Quite a strong one, according to the consulting firm McKinsey, which places L.A. in sixth position worldwide in gross domestic product - below NY, Tokyo, Shanghai, London and Beijing. The study projects that Los Angeles will contribute around $300 billion toward global GDP growth in 2025. Those are the macro numbers - what's missing is the kind of economy - not to mention lifestyle or workstyle - that L.A. or any of the other metro areas are likely to have. (For good reason - we are talking 15 years down the road.) That said, one of the more interesting points brought up by McKinsey is the growth of middle-income households in the emerging market cities.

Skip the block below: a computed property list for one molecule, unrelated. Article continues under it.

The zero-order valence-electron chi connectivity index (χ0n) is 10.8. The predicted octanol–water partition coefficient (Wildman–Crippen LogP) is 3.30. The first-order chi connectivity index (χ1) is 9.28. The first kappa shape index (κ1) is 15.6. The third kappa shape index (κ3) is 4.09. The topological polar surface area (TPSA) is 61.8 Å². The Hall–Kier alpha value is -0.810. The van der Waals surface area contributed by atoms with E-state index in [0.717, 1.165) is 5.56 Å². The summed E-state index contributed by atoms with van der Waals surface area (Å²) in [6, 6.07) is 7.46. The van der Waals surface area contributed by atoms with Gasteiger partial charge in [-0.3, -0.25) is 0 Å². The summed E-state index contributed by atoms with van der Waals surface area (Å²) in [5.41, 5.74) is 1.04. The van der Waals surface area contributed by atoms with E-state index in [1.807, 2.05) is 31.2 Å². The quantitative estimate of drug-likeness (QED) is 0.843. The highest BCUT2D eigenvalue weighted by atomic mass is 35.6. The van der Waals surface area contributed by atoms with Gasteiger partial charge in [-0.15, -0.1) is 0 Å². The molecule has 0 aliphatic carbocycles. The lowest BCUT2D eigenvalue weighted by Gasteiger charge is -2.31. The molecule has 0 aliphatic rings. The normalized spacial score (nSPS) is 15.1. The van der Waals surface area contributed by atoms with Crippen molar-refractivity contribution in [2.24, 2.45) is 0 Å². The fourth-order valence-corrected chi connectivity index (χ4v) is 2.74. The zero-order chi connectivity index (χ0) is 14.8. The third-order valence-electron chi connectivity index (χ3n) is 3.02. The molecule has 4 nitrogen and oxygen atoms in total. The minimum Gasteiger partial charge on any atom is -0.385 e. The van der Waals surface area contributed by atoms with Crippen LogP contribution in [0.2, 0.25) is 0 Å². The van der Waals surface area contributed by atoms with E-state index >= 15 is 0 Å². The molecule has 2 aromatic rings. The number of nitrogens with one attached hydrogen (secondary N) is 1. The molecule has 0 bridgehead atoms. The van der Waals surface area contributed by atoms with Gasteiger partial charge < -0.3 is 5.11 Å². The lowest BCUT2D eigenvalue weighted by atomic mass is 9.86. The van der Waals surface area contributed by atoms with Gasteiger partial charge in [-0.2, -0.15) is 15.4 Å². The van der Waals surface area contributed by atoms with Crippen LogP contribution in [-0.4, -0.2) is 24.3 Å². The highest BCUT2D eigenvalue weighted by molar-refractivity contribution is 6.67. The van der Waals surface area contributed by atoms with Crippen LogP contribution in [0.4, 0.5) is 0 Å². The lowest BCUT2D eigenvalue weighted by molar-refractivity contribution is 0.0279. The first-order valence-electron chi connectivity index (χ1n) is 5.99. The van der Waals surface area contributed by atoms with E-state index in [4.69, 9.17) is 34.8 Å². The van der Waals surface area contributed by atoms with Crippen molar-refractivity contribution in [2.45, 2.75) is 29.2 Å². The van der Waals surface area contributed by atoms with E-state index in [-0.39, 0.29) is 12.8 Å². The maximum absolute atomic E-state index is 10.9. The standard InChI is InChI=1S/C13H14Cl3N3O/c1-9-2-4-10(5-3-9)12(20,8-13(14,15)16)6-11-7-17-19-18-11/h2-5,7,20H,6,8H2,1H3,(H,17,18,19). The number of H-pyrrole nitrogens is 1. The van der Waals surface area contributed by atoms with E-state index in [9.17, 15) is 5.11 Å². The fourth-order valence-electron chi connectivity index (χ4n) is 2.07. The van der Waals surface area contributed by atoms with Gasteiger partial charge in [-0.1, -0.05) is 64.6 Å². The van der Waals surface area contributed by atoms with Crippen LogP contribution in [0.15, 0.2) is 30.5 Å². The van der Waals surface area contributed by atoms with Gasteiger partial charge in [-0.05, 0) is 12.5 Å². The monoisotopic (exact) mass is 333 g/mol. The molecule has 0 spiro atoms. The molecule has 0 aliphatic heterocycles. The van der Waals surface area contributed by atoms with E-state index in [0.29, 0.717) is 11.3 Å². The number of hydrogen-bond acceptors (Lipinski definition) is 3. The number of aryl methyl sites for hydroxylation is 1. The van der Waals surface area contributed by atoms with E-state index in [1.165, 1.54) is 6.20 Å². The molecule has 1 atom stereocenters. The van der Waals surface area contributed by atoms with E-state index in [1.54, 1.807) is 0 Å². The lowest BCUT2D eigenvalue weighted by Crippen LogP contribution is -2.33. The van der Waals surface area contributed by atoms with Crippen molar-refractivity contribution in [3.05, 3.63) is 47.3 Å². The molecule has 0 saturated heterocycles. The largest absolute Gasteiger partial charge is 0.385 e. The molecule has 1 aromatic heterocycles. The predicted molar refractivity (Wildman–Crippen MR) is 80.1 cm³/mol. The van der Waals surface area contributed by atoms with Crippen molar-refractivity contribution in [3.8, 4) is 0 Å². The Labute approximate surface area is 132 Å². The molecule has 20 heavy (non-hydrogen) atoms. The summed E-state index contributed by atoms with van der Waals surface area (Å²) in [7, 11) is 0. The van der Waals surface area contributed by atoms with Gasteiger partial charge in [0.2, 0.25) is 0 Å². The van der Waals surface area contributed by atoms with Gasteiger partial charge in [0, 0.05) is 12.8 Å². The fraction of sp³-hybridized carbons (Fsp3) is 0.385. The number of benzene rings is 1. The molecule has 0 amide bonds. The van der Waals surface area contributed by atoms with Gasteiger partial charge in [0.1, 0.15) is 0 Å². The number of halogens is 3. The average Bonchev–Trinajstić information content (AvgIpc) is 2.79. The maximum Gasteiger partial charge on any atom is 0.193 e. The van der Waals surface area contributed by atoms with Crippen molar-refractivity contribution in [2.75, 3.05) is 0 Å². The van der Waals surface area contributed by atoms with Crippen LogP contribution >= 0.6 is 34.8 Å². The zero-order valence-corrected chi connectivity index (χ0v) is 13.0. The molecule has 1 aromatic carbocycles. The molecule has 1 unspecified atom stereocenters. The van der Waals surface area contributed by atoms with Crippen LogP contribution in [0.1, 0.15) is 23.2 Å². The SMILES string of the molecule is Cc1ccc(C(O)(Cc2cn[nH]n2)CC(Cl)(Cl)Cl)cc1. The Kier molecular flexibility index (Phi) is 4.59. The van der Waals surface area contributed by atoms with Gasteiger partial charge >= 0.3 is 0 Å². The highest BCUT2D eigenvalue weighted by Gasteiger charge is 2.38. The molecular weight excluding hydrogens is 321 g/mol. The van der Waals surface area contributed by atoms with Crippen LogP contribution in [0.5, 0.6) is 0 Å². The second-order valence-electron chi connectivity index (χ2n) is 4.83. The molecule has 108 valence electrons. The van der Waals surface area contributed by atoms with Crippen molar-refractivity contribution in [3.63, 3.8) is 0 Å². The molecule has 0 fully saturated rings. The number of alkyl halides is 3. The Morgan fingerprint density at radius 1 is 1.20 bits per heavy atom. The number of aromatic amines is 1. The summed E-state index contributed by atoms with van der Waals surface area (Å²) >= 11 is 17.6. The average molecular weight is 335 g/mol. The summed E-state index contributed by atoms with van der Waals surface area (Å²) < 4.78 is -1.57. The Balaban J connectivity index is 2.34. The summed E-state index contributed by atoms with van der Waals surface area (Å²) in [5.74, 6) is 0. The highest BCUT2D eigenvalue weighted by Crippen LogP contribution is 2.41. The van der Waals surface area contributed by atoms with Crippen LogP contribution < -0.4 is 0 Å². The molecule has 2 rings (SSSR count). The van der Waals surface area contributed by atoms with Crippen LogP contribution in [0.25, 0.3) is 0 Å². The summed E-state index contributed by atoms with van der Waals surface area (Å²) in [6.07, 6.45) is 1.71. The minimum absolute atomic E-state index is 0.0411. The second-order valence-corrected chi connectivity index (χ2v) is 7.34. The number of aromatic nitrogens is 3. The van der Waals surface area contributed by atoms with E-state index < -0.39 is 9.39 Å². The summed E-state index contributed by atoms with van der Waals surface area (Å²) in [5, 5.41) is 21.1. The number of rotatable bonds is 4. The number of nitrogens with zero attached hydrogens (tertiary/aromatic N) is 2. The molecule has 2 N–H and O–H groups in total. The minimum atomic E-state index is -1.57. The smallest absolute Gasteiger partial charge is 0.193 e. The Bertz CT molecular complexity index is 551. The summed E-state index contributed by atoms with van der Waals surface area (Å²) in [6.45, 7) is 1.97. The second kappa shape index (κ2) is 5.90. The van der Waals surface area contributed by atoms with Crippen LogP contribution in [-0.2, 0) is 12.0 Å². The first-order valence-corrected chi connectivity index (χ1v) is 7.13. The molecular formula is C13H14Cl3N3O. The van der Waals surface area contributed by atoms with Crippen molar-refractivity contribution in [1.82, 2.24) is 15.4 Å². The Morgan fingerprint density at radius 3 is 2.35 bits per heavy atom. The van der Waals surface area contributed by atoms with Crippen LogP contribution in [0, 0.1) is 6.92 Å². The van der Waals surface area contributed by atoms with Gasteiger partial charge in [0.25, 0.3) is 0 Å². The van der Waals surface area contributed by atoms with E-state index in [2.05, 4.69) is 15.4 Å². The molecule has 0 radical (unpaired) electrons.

From 2007 to 2025, we estimate that nearly 140 million households in the City 600 will enter the consuming category globally. Of these, 120 million will be in developing cities--75 million of them in China alone. Therefore, the number of households in developing region cities is larger than the combined tally of consuming households of the United States, Canada, and Western Europe today. But this is not just a story of rising middle-class cohorts in emerging cities; the number of rich households in these regions will increase, too. The China region, South Asia, and Latin America are together likely to have more than 30 million households with incomes of more than $70,000 a year, close to the number of rich households we expect to see in Western Europe and Northeast Asia together.